Shock in the Ear Interactive CD_ROM Artists:
Concept, Direction and Sound
Norie Neumark

Visual Concept, Painting, and Design
Maria Miranda

Richard Vella

Technical Producer and Programmer
Greg White

Interface Consultant
David Bartolo

"... like an earthquake that suddenly comes into your life and reduces your life into nothing, and when you return to normality your perceptions, your feelings are different. Everytime I see a landstorm, I remember my own landstorm. Very personal... it's like a little secret always I have with me." Juan Miranda, Shock in the Ear

Shock in the Ear is is an experimental new media art work. It evokes the moment of shock and its aftermath, as a sensual experience. From culture shock to electric shock and reverberating beyond into shock aesthetics, shock resonates with deep and abrupt physical and psychic change.

The project of Shock in the Ear is to engage the user at a sensual level with shock as a bodily experience -- to evoke shock not at the crashing sensational moment of impact but its sensual aftermath. It aims to disrupt perceptions as the user explores the moment after the event -- a dislocated time/space of shifted perceptions and senses.

Shock in the Ear expresses the shocking concept that sound is essential to interactivity, as a new and engaging artistic form, because sound goes beyond the interface, into time, into the body, and into the imagination. Visually, the work disrupts conventional CDROM aesthetics and kinaesthetics, with its painterly, textured and sensuous images - images that interrogate painting conventions and history and play with the relation between painting and multimedia.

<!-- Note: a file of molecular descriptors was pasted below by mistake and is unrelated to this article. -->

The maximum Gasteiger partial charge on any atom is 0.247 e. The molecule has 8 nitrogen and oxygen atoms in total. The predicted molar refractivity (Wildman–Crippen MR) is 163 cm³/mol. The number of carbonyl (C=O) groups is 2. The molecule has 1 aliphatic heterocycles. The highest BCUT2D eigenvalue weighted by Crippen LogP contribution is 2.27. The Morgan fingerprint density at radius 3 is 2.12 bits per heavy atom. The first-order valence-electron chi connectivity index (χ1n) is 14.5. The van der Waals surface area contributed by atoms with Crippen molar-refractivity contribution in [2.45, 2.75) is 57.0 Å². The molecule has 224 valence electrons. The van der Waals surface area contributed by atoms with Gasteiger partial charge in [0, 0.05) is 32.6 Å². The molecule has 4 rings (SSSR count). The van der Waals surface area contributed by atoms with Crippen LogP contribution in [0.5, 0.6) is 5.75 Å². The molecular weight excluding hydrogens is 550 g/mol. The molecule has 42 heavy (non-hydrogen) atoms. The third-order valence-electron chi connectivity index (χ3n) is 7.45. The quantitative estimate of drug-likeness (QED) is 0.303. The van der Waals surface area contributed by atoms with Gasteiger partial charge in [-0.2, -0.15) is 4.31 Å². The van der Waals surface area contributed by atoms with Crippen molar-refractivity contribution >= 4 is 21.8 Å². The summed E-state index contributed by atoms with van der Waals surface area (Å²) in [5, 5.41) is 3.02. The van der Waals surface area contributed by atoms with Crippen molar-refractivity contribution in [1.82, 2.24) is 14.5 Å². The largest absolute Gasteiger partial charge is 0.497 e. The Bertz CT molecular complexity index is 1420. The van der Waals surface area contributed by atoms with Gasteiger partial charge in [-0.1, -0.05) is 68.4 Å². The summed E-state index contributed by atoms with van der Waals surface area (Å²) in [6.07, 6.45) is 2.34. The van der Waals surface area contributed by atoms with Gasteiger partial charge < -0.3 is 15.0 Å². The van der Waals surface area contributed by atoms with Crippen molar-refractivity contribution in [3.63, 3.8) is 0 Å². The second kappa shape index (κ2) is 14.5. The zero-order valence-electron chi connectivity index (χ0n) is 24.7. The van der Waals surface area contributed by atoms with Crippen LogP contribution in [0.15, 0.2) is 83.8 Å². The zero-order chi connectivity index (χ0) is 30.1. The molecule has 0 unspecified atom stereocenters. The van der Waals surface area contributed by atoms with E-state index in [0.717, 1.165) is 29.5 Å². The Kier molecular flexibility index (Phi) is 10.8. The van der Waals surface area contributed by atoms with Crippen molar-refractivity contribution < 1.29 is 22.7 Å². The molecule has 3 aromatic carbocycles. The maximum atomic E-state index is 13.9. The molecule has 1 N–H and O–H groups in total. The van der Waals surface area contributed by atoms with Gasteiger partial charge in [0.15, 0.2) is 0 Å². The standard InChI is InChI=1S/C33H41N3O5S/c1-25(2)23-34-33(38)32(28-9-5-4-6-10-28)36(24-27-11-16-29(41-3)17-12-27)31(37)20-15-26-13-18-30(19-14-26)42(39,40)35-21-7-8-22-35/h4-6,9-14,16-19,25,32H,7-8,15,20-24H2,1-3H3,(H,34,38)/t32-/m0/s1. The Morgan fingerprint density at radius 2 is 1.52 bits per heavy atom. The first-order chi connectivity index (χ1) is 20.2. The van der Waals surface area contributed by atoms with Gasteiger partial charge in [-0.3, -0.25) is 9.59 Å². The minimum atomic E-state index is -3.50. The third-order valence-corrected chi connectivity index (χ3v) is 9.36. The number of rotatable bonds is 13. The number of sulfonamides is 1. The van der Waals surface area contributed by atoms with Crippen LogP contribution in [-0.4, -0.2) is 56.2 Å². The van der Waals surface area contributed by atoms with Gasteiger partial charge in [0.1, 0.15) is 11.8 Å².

Creating and articulating sound and image together in an innovative way, Shock in the Ear engages with interactive possibilities beyond simple point-and -click, immersing the user in emotional, sonic and visual texture. At the moment of interactivity, the work opens up the CDROM medium's potential for intimacy.

Shock in the Ear is an intense and poetic work, composed through interactive screens, stories, performances, music, and sound. Refusing the slickness and control of cyberspace, the work explores instead the potential of new media for poetic movement, understandings, emotions, and sensations.

Shock in the Ear was developed with the assistance of the Australian Film Commission. The assistance of the New Media Arts Board of the Australia Council for the Arts, the Listening Room (ABC Radio Arts), and The University of Technology, Sydney are gratefully acknowledged.